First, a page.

Cerebral Perfusion and Blood Pressure Do Not Affect Perihematoma Edema Growth in Acute Intracerebral Hemorrhage
Background and Purpose—The pathogenesis of perihematoma edema in intracerebral hemorrhage (ICH) is unknown but has been hypothesized to be ischemic. In the ICH Acutely Decreasing Arterial Pressure Trial (ICH ADAPT), perihematoma cerebral blood flow (CBF) was reduced but was unaffected by blood pressure (BP) reduction. Using ICH ADAPT data, we tested the hypotheses that edema growth is associated with reduced CBF and lower systolic BP.
Methods—Noncontrast computed tomographic scans in patients with ICH were obtained at baseline, 2 hours, and 24 hours after randomization to target systolic BPs of <150 or <180 mm Hg. Computed tomography perfusion imaging was performed at 2 hours, and mean relative CBF was calculated in visibly edematous perihematoma tissue. Edema volumes were measured using a Hounsfield unit threshold of 5 to 23 at each time-point.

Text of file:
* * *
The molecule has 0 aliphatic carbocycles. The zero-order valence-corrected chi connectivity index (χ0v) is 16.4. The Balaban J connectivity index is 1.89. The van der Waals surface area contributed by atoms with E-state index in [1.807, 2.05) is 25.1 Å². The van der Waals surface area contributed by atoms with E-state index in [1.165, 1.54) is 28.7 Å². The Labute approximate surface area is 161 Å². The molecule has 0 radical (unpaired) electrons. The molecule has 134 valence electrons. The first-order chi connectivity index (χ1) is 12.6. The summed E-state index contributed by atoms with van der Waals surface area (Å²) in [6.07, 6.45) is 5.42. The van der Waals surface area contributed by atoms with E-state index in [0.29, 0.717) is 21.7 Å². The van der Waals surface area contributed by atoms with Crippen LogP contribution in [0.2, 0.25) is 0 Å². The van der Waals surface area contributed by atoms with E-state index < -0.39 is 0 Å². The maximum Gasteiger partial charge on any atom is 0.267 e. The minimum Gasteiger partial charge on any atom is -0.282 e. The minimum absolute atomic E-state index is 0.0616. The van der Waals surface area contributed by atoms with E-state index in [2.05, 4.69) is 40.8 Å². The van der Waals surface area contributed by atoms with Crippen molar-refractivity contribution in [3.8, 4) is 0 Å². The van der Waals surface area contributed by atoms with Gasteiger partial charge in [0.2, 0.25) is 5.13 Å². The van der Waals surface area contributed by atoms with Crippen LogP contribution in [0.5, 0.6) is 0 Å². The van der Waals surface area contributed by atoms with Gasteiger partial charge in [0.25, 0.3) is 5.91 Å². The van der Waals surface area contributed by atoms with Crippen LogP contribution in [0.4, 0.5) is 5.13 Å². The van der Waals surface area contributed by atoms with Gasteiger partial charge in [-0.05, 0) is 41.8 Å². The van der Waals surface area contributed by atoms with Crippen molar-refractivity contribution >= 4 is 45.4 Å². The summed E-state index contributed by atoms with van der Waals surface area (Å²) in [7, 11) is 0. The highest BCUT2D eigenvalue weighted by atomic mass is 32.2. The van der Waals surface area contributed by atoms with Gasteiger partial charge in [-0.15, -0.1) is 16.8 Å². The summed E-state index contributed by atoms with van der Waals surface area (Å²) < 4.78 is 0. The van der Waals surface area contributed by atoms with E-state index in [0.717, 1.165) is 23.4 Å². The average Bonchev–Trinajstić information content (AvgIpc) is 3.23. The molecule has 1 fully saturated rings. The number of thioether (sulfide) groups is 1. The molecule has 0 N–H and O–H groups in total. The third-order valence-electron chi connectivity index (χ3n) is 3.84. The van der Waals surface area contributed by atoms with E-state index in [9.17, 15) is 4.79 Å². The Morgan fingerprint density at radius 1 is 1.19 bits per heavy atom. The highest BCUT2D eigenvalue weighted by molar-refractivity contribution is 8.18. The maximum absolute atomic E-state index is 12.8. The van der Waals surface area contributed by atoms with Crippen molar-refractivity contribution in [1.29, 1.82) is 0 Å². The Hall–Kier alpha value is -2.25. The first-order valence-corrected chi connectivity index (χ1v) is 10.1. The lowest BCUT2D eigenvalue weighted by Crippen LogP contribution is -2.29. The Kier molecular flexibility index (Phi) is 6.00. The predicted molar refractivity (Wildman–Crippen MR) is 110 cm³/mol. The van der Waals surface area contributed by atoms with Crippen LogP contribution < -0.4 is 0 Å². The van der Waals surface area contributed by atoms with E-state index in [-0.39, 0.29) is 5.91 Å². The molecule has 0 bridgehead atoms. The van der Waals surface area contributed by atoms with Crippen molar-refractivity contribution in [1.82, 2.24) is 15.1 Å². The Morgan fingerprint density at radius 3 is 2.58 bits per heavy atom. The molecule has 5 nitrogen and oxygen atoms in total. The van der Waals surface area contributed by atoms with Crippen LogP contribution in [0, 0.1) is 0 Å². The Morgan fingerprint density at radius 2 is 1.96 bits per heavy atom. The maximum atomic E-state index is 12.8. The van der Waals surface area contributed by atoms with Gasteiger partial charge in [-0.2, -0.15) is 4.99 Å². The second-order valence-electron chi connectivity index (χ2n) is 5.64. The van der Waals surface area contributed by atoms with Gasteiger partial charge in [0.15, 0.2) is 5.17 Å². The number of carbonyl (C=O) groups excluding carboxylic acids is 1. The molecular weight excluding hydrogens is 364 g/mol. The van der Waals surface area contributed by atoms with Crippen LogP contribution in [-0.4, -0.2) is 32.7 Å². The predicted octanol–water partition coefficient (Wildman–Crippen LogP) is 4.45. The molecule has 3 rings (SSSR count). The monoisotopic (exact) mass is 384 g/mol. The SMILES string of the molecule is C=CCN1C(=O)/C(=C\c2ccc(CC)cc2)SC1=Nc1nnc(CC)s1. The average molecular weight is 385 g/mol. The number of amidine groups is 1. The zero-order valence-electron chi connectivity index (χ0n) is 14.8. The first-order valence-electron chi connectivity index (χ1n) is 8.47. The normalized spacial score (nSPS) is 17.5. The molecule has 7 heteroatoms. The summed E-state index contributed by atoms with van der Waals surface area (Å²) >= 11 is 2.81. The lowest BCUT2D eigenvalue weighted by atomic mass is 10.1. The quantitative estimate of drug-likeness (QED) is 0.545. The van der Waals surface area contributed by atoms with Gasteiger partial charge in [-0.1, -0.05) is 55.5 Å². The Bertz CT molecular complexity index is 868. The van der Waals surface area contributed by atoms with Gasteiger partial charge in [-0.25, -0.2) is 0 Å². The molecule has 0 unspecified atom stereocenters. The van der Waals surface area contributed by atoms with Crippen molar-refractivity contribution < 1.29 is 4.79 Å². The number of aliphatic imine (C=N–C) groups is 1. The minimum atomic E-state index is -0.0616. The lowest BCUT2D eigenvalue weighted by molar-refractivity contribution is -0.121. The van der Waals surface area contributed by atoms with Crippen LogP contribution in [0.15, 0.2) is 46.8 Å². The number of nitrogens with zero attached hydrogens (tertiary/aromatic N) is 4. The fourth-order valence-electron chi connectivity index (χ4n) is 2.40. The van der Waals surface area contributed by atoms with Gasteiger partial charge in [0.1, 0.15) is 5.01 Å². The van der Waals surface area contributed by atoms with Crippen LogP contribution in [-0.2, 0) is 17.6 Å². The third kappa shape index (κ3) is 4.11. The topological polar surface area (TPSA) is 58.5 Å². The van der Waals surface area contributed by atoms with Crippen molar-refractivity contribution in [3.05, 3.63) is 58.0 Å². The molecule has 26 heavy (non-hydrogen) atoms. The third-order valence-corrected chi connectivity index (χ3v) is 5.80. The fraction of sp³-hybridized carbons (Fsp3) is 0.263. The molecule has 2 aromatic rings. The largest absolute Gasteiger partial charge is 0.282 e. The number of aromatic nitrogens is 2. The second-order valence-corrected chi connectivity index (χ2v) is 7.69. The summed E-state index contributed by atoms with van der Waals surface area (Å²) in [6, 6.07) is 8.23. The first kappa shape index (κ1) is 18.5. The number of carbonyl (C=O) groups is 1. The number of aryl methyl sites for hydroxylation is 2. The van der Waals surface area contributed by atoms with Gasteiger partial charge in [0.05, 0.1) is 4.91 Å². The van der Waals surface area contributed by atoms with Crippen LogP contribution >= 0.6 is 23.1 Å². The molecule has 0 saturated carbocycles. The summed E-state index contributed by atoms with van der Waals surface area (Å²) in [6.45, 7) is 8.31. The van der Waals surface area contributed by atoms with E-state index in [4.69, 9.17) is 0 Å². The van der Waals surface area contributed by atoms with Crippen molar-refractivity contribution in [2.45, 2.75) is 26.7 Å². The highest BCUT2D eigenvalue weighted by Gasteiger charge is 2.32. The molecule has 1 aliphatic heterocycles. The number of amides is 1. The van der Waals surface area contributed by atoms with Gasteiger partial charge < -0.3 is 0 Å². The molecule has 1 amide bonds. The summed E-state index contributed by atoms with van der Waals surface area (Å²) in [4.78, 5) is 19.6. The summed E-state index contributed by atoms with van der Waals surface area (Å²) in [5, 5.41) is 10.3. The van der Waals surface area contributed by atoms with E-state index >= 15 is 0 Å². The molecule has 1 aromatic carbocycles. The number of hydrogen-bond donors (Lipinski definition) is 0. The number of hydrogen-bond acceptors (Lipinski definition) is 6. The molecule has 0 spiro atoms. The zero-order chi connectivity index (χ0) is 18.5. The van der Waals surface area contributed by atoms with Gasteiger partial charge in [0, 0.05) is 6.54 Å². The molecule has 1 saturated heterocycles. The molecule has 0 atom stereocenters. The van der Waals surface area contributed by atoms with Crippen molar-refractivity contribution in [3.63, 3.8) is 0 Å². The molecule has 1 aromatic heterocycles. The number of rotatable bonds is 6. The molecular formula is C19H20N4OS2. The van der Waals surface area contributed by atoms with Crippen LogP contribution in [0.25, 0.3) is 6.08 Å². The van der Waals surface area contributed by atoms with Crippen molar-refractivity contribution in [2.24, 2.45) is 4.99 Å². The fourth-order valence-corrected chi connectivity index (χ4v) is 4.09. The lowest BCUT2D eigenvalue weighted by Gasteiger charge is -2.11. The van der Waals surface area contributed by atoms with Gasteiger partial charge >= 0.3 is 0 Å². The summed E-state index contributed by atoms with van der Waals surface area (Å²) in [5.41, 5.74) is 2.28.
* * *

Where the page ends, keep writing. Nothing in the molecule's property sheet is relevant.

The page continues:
Results—Patients were randomized at a median (interquartile range) of 7.4 (12.8) hours after onset. Treatment groups (n=34, <150 and n=33, <180 target) were balanced with respect to baseline systolic BP and acute ICH volume. Relative edema growth at 24 hours in the <150 group (0.11±0.19) was similar to that in the <180 group (0.09±0.16 mL; P=0.727). Absolute CBF was lower in the edematous region (35.67±13.1 mL/100 g per minute) when compared with that in the contralateral tissue (43.7±11.7 mL/100 g per minute; P<0.0001). Linear regression indicated that neither systolic BP change (β=–0.022; 95% confidence interval, –0.002 to 0.001) nor perihematoma relative CBF (β=–0.144; 95% confidence interval, –0.647 to 0.167) predicted edema growth.
Conclusions—Lower perihematoma CBF and BP treatment do not exacerbate edema growth. These data do not support a cytotoxic edema pathogenesis.
- Received August 27, 2013.
- Revision received January 16, 2014.
- Accepted January 27, 2014.
- © 2014 American Heart Association, Inc.